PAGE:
Memories of a Brilliant Teacher

While we are in the midst of All This, pieces of Other News are still coming to our notice. Yesterday I heard of the death of one of the lecturers who taught me when I was a student. You will never have heard of Dr Stuart Warren, but he was the most gifted teacher at whose feet I ever had the privilege to sit. One of my contemporaries described him as “possibly the best HE Chemistry teacher there has ever been.”

Stuart had an uncanny knack of knowing exactly what one needed in order to further one’s own individual learning. On one occasion he asked us to write an account (calling it an ‘essay’ would have been going too far for us chemists!) on “How do we know abc?” (‘abc’ in this case is a highly specific technical matter of chemistry which I will, of course, be very pleased to explain to any non-chemist who has half a day to spare.) The only feedback he gave me on that homework was one comment of three words; he wrote at the end of my effort, “I remain unconvinced” and left it at that. Those three words were a stroke of genius! I spent the next few days thinking, “Actually, I wasn’t convinced either”, went back to the question and sussed it out eventually. Years on, I related that to a member of staff in Chester who said, “We can’t get away with doing things like that anymore!” But Stuart was not ‘getting away with’ anything. What he did was exactly what I needed in order to have confidence in my own ability to work things out, to stretch myself and to carry on learning how to learn. His knack of knowing exactly what students needed was beyond our comprehension, because on other occasions we would ask a question and he would give us the answer straight away; he knew when we undergraduates were not going to get there on our own. His was a remarkable gift.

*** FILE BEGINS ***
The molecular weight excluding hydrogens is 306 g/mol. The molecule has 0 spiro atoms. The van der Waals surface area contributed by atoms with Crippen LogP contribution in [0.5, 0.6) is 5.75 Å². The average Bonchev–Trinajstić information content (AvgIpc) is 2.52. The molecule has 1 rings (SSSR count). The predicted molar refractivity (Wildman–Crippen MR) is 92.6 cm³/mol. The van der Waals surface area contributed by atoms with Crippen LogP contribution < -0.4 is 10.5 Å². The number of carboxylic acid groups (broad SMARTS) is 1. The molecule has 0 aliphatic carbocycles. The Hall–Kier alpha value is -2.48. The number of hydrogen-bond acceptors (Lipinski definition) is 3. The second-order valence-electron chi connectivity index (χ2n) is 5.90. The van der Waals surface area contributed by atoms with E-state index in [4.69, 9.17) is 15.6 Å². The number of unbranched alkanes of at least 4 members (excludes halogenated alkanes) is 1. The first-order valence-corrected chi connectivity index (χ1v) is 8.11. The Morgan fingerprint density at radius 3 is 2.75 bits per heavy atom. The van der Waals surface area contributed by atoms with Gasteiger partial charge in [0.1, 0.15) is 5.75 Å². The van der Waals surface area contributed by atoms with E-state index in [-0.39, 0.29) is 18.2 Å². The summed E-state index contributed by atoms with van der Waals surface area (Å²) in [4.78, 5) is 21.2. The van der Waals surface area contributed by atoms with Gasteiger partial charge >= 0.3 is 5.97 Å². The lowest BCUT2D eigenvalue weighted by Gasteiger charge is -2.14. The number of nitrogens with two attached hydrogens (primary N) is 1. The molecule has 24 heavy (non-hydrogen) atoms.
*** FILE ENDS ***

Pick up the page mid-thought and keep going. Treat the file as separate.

Stuart had a head start when it came to impressing many of us whom he taught; he was an excellent spin bowler and played minor counties cricket for Cambridgeshire. Very occasionally we persuaded him to turn out for the Chemistry Department team in the University league. This was far below his natural standard but he always took every match very seriously and, without saying anything, raised the performance of the rest of us merely by his being on the team. He was once asked in an interview what he would like to have been had he not become a chemist; his answer: “a professional cricketer, but I wasn’t good enough, [or] I suppose an actor, a novelist or an Anglican minister.” He was an inspiration in the lab and lecture theatre and on the cricket field; if his calling had been otherwise he would have been an inspiration on the stage, behind the page or in the pulpit too. He had many talents and was a lovely person.

I have always tried to live by one piece of advice Stuart gave to some of us whom he had taught as undergraduates. When we became research students and began University teaching ourselves, Stuart told us, “By far the most important thing is to be encouraging. If you can’t think of anything else to say, tell them you like the way they draw their diagrams!”

So I conclude remembering Stuart with a word of encouragement. Staff, realise that students never forget the positive impact you have on them, on their learning and on much else. Students, realise that, just occasionally, your teachers might need a word of encouragement too; so tell them that their lecture was interesting, that they have just bowled a fantastic over or, just possibly, that you like the way they draw their diagrams.

Thanks, Stuart, for your encouragement. Rest in peace and rise in glory.

Peter Jenner, Senior Chaplain


News from the Mother Ship